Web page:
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Khatami says hardline brand of Islam helped fuel Iran unrest

TEHRAN, July 29 (AFP) - Iranian President Mohammad Khatami lashed out at Islamic hardliners in remarks published Thursday, saying their dogmatic brand of Islam was largely to blame for the bloody Tehran riots.

"Should we carry out aggression against those who don't agree with us? Should we beat people up brutally because they don't see things our way?" Khatami said in a remarkable attack on the nation's hardline faithful.

"People shouldn't think what they believe is the same thing that Islam teaches. Is Islam only what you say it is?" he said in a speech quoted by the official IRNA news agency.

In his strongest remarks since six days of riots in the capital following an attack on student protesters by security forces and Islamic hardliners, Khatami dismissed the rallying cries of Islamic militants.

"What are all these slogans, 'we will give our lives for Islam' and so on? All of us are willing to give our lives for Islam," the reformist president said.

"If everyone wants to impose his opinion on others, then no one's opinion can ever be heard," he said, stressing that the constitution of the Islamic republic was the foundation of Iranian civil rights.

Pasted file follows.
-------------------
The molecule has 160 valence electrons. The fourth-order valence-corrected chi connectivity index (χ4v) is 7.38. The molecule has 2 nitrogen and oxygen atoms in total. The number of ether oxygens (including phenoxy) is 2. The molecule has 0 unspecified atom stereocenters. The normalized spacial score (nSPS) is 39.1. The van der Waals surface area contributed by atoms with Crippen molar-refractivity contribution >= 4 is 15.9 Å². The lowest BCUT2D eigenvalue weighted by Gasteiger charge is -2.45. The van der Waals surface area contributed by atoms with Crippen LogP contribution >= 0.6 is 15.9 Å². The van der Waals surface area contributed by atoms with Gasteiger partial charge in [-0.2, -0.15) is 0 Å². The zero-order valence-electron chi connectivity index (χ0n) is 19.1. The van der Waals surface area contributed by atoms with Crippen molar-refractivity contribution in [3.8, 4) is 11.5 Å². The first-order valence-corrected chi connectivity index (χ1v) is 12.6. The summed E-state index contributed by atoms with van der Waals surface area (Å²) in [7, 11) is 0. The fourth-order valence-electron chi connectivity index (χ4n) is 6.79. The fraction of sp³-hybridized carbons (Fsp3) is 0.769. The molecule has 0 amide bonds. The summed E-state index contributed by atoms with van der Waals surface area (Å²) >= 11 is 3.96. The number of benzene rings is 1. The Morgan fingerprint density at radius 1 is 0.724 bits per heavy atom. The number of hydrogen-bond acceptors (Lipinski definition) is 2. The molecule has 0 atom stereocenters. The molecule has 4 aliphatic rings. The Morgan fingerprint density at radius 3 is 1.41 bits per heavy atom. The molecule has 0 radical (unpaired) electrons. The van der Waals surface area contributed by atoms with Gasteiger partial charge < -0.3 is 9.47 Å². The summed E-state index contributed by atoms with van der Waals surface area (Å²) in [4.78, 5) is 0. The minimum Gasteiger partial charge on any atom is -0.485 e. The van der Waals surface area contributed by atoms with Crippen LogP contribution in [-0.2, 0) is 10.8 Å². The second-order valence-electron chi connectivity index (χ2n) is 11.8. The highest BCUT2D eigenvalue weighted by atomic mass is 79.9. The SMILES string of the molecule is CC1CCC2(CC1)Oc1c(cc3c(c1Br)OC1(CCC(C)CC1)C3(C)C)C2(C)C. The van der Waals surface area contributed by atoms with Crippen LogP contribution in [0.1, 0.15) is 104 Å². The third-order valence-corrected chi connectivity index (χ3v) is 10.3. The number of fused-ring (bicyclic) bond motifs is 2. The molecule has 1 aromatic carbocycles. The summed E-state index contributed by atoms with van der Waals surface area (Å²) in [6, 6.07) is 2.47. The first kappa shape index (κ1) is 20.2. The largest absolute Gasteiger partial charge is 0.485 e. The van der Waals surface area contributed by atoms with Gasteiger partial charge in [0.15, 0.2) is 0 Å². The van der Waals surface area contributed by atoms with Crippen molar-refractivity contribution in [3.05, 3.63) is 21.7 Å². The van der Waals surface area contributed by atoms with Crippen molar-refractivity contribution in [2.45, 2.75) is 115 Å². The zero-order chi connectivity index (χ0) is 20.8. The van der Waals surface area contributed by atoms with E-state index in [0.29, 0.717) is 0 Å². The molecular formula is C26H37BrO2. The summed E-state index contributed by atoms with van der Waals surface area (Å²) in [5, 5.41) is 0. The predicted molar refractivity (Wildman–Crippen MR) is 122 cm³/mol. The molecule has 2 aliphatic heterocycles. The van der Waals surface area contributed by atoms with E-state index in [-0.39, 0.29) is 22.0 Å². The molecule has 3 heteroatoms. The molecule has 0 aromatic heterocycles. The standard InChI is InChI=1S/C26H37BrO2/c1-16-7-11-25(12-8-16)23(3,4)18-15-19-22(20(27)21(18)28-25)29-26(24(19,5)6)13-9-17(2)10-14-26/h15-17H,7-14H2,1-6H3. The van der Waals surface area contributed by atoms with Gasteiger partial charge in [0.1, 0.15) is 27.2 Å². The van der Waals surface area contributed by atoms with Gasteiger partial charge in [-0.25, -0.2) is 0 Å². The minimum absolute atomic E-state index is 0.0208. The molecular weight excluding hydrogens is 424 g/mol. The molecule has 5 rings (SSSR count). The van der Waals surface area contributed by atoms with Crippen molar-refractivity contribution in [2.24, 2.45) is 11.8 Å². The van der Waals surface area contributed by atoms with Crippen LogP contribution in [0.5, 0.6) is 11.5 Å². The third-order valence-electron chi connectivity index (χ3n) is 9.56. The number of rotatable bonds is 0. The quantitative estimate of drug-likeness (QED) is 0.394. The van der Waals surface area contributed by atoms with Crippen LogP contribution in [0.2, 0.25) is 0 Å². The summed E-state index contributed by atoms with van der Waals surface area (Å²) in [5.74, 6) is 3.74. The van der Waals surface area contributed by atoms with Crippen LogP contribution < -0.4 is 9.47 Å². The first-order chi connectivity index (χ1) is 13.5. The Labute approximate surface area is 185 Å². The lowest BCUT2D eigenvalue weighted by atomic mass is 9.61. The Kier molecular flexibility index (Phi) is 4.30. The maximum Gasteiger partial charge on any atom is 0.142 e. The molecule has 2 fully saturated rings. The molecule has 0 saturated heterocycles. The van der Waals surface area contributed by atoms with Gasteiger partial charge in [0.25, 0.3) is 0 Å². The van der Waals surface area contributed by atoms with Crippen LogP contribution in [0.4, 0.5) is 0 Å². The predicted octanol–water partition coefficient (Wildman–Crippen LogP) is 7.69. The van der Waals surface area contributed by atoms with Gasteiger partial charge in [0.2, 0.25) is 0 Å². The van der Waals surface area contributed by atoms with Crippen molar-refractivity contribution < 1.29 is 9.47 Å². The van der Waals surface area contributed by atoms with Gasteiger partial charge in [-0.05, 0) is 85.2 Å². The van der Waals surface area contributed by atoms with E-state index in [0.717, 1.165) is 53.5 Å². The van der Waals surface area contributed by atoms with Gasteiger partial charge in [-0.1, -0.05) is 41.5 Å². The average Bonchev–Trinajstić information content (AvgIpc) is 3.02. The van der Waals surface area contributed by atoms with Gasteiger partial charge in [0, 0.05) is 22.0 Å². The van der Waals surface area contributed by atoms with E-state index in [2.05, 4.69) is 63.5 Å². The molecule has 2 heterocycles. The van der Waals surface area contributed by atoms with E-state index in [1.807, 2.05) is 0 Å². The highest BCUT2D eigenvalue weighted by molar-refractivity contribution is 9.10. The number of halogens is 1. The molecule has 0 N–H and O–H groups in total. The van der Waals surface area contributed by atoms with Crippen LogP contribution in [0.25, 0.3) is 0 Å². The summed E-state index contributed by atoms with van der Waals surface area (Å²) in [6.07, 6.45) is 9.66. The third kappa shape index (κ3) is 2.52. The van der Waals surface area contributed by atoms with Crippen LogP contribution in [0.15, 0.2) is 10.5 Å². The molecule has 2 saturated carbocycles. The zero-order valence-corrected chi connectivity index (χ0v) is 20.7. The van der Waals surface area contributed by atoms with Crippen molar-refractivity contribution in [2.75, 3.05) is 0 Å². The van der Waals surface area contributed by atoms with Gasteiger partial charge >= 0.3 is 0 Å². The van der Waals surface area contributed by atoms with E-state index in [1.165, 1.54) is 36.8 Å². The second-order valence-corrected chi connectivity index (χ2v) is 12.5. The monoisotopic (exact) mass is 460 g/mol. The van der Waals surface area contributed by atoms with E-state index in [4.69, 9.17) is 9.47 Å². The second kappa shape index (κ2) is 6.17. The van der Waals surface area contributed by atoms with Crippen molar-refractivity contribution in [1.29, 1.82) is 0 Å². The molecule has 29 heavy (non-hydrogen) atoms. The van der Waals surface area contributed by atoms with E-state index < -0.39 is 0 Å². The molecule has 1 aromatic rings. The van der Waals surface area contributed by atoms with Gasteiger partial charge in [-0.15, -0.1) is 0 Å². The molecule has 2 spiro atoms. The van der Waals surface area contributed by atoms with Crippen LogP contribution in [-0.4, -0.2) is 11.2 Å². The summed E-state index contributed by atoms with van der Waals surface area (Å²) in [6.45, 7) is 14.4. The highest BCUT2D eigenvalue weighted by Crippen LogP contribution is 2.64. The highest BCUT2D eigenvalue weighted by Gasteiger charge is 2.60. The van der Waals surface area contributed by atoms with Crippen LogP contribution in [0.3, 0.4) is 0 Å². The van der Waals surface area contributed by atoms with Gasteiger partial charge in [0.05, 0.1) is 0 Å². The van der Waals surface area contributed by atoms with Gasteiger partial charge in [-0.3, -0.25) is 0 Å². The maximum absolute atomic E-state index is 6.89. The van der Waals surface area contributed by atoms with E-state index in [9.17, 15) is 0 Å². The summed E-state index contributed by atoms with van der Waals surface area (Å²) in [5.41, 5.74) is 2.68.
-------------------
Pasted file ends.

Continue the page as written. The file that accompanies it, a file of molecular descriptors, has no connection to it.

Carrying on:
"The constitution is the basis of our republic and people or groups should not say, I know better, I have a different opinion.

The basis of the Islamic regime is the constitution and everyone must accept it," he said.

"Defending Islam means giving people their rights.

The dignity we accord to our people means far more than just benefits and services provided by the state," he said.

Khatami's remarks come amid a bitter political battle with conservatives and hardliners opposed to the pro-democracy reform agenda he has tried to put into place since coming to power two years ago.

The battle was heightened by the riots earlier this month, which conservatives charged was a sign of his incompetent leadership but that supporters say was staged to topple him from power or block his reforms.

One person was killed and three wounded in the Tehran unrest, according to official figures, but newspapers on Thursday reported student claims that 19 people had been "seriously wounded" in the bloodshed.

Students have charged that security forces stood by watching as they were attacked by Islamic militants with clubs and chains.

Moderate newspapers said five people died and dozens of people were wounded, many of whom they said were later abducted from Tehran hospitals by the secret police.


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